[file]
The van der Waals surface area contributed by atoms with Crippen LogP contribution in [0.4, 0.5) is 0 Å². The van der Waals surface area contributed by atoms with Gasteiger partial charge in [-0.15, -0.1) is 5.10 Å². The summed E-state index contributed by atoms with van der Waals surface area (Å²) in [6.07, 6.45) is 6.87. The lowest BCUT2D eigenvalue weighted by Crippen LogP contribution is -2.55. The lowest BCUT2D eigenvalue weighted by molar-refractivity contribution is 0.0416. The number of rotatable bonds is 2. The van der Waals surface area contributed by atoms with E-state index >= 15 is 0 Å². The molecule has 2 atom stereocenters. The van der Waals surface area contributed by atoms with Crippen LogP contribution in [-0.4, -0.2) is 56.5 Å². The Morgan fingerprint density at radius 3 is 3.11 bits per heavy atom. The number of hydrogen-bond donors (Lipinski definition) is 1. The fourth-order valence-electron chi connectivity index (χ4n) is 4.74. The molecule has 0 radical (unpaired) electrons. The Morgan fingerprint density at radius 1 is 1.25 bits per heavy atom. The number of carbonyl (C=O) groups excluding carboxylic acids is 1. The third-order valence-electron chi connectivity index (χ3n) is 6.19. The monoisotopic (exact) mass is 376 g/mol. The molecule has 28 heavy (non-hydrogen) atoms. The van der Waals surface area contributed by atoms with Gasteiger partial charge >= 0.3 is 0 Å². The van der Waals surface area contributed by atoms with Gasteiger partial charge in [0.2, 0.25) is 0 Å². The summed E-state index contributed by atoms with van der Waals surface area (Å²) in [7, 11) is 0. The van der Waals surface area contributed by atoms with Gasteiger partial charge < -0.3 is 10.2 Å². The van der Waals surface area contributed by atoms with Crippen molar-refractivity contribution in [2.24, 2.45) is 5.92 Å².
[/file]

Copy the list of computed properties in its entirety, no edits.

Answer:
The van der Waals surface area contributed by atoms with Crippen LogP contribution in [0.4, 0.5) is 0 Å². The van der Waals surface area contributed by atoms with Gasteiger partial charge in [-0.15, -0.1) is 5.10 Å². The summed E-state index contributed by atoms with van der Waals surface area (Å²) in [6.07, 6.45) is 6.87. The lowest BCUT2D eigenvalue weighted by Crippen LogP contribution is -2.55. The lowest BCUT2D eigenvalue weighted by molar-refractivity contribution is 0.0416. The number of rotatable bonds is 2. The van der Waals surface area contributed by atoms with E-state index >= 15 is 0 Å². The molecule has 2 atom stereocenters. The van der Waals surface area contributed by atoms with Crippen LogP contribution in [-0.4, -0.2) is 56.5 Å². The Morgan fingerprint density at radius 3 is 3.11 bits per heavy atom. The number of hydrogen-bond donors (Lipinski definition) is 1. The fourth-order valence-electron chi connectivity index (χ4n) is 4.74. The molecule has 0 radical (unpaired) electrons. The Morgan fingerprint density at radius 1 is 1.25 bits per heavy atom. The number of carbonyl (C=O) groups excluding carboxylic acids is 1. The third-order valence-electron chi connectivity index (χ3n) is 6.19. The monoisotopic (exact) mass is 376 g/mol. The molecule has 28 heavy (non-hydrogen) atoms. The van der Waals surface area contributed by atoms with Gasteiger partial charge >= 0.3 is 0 Å². The van der Waals surface area contributed by atoms with Gasteiger partial charge in [0.2, 0.25) is 0 Å². The summed E-state index contributed by atoms with van der Waals surface area (Å²) in [7, 11) is 0. The van der Waals surface area contributed by atoms with Gasteiger partial charge < -0.3 is 10.2 Å². The van der Waals surface area contributed by atoms with Crippen molar-refractivity contribution in [2.24, 2.45) is 5.92 Å².